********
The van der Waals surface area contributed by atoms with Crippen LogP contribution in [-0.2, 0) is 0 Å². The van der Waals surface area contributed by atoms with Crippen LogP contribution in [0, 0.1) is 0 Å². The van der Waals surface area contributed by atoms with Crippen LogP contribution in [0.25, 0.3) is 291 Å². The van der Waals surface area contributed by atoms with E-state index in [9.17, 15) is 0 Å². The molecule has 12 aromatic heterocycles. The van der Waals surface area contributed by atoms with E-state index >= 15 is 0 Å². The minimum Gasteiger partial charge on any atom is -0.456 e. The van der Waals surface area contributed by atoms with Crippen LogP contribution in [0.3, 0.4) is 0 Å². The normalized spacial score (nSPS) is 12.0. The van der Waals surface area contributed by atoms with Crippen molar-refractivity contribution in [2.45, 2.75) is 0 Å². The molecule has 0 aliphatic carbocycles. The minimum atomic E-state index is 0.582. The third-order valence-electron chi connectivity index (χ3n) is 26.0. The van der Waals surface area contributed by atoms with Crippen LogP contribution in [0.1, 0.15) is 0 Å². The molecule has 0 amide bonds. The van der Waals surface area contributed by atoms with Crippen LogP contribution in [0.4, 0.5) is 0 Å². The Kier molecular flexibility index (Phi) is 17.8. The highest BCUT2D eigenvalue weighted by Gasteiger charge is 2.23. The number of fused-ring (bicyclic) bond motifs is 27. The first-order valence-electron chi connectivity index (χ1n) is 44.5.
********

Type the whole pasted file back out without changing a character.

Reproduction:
The van der Waals surface area contributed by atoms with Crippen LogP contribution in [-0.2, 0) is 0 Å². The van der Waals surface area contributed by atoms with Crippen LogP contribution in [0, 0.1) is 0 Å². The van der Waals surface area contributed by atoms with Crippen LogP contribution in [0.25, 0.3) is 291 Å². The van der Waals surface area contributed by atoms with E-state index in [9.17, 15) is 0 Å². The molecule has 12 aromatic heterocycles. The van der Waals surface area contributed by atoms with E-state index >= 15 is 0 Å². The minimum Gasteiger partial charge on any atom is -0.456 e. The van der Waals surface area contributed by atoms with Crippen LogP contribution in [0.3, 0.4) is 0 Å². The normalized spacial score (nSPS) is 12.0. The van der Waals surface area contributed by atoms with Crippen molar-refractivity contribution in [2.45, 2.75) is 0 Å². The molecule has 0 aliphatic carbocycles. The minimum atomic E-state index is 0.582. The third-order valence-electron chi connectivity index (χ3n) is 26.0. The van der Waals surface area contributed by atoms with Crippen LogP contribution in [0.1, 0.15) is 0 Å². The molecule has 0 amide bonds. The van der Waals surface area contributed by atoms with Crippen LogP contribution in [0.4, 0.5) is 0 Å². The Kier molecular flexibility index (Phi) is 17.8. The highest BCUT2D eigenvalue weighted by Gasteiger charge is 2.23. The number of fused-ring (bicyclic) bond motifs is 27. The first-order valence-electron chi connectivity index (χ1n) is 44.5.